Apple is setting theatrical release dates for its original films, aiming to debut the titles in theaters weeks ahead of making them available to subscribers on its fledgling Apple TV+ streaming service.
Three boutique distribution companies—A24, Bleecker Street, and Greenwich Entertainment—are helping Apple to take out its first slate of original titles, a sure sign that the tech giant is looking to integrate itself within the Hollywood release-date calendar rather than disrupt it (like, say, fellow streamer Netflix).
The news, first reported by Variety, also suggests Apple’s seeking to hit the awards trail right away with its Apple TV+ releases, leaving titles like wildlife documentary The Elephant Queen, Sundance darling Hala, and awards-tipped drama The Banker eligible for Oscars.
The Elephant Queen, which recently premiered in New York, will open in select theaters on Oct. 18 before launching with the Apple TV+ platform on Nov. 1.
Acquired by Apple out of the Toronto International Film Festival last year, the Chiwetel Ejiofor-narrated doc follows a mother elephant seeking to protect her family after they’re forced to leave their watering hole. Husband-wife pair Victoria Stone and Mark Deeble co-directed. Indie tastemakers A24 will reportedly consult on that launch after seeing tremendous success with slow-growing small arthouse titles like The Farewell into word-of-mouth hits. A24’s first documentary effort, Amy Winehouse doc Amy, won the Oscar for Best Documentary Feature in 2016.
Hala will open in theaters Nov. 22 before coming to Apple TV+ in December. The Minhal Baig-directed drama stars Blockers breakout Geraldine Viswanathan as a Pakistani-American Muslim girl engaging in a tricky balancing act between strict faith, family tradition, and her own burgeoning sexuality. Greenwich Entertainment, a specialty doc distributor, will aid Apple in sending that one into theaters; it’s scaled up since winning the Oscar for rock-climbing doc Free Solo in February, seeing strong returns on a pair of music docs—Echo in the Canyon and Linda Ronstadt: The Sound of My Voice—already this year.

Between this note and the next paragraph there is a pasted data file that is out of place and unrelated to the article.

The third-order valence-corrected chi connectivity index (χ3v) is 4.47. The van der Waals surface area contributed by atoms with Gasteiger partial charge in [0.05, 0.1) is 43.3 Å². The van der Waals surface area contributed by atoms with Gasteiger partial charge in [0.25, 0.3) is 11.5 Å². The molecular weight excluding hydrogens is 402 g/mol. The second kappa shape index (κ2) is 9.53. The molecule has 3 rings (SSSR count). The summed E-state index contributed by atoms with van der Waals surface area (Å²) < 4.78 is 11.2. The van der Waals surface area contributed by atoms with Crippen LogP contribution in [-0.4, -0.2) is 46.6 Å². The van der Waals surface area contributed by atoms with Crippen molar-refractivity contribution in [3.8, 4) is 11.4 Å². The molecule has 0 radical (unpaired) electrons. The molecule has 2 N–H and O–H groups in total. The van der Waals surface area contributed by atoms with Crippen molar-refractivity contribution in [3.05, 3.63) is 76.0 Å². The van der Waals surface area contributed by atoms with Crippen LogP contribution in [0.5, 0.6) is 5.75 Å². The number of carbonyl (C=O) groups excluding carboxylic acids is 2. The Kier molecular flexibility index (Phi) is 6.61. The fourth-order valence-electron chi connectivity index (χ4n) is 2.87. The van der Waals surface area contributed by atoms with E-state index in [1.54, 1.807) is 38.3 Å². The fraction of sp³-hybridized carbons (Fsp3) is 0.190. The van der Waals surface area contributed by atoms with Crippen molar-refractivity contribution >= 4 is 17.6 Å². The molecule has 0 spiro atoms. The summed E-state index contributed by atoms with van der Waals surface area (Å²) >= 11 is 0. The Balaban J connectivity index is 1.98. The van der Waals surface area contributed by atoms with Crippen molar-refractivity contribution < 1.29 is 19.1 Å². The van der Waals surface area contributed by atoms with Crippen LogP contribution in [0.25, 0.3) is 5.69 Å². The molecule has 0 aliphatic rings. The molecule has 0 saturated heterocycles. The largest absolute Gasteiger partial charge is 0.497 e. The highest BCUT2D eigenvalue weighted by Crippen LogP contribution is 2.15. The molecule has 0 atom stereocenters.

The Banker, Apple’s first star vehicle, will open on the very Oscar-friendly date of Dec. 6 before heading to Apple TV+ in the new year. Anthony Mackie and Samuel L. Jackson topline as unlikely real-estate moguls in the 1950s who deal with the racial attitudes of the times by recruiting a working-class white man (Nicholas Hoult) to pose as the head of their business. George Nolfi (The Adjustment Bureau) directed.
Bleecker Street is consulting on that release, making it the indie distributor’s main awards candidate this fall. (Ordinary Love, its Liam Neeson-Lesley Manville drama, is not expected to open stateside this year despite a Dec. 6 launch from Focus Features in the U.K.) Partnering with Apple is an unsurprising move for Bleecker Street, which has seen substantial success partnering with streamers Netflix and Amazon Studios to guide award-tipped titles like Beasts of No Nation, The Lost City of Z, and Paterson into theaters.
Even ahead of launching Apple TV+ on Nov. 1, Apple has been teasing an immediate focus on prestige storytelling with its originals. The service’s announced crop of TV series—including The Morning Show, Dickinson, See, Servant, Truth Be Told, and For All Mankind—are linked by their uniformed polished appearance and shared stable of A-list actors. Although Netflix is held up as the competitor against whom all streaming newbies will test their mettle, HBO may be a better comparison point in this case.
That, at least based on initial impressions, would seem to also hold true for Apple’s film efforts. Though talks are in early stages, Apple has been reaching out to NATO—which represents chains like AMC Theaters and Regal Cinemas—and working with Greg Foster—formerly IMAX’s head Hollywood emissary—to discuss how the company can stake its claim in the film releasing sphere without ruffling too many feathers.
Netflix notoriously roiled waters in its first years by pushing back against theater owners’ typical practice of requiring a 90-day grace period after opening a film theatrically before making it available elsewhere. Though it’s become formidable since, and found success taking the theatrical route with dramas like Oscar winner Roma, Netflix has still had an acrimonious relationship with Hollywood, especially compared to competitors. Amazon Studios has generally played nice with that 90-day model, though it could be about to plunge into controversy by giving The Report, its Nov. 15 whistleblower drama starring Adam Driver, only a two-week head start in theaters before bringing it to subscribers.
Apple has deep-enough pockets to challenge both of those streamers in all arenas—including with indulgent awards campaigns for The Elephant Queen, The Banker, and Hala, should those titles open to strong reviews. With a Nov. 1 launch, though, this fall is sure to be a throat-clearing season for the streamer, with bigger titles on the way next year.
A24, which has signed a multi-year agreement with Apple, will help to usher in at least one early in 2020: On the Rocks, Sofia Coppola’s dysfunctional family drama. Starring Bill Murray and Rashida Jones, the film’s been eyed for a Cannes bow before heading to theaters for a lengthy, traditional run.
More must-read stories from Fortune:
—Recap: Succession season two, episode eight
—Netflix was “creatively attuned to us,” says Martin Scorsese at Irishman premiere
—Spider-Man officially returns to the MCU
—Building Judy Garland: How Renée Zellweger was transformed into the legend
—The Good Place creator Mike Schur on the show’s final season
Follow Fortune on Flipboard to stay up-to-date on the latest news and analysis.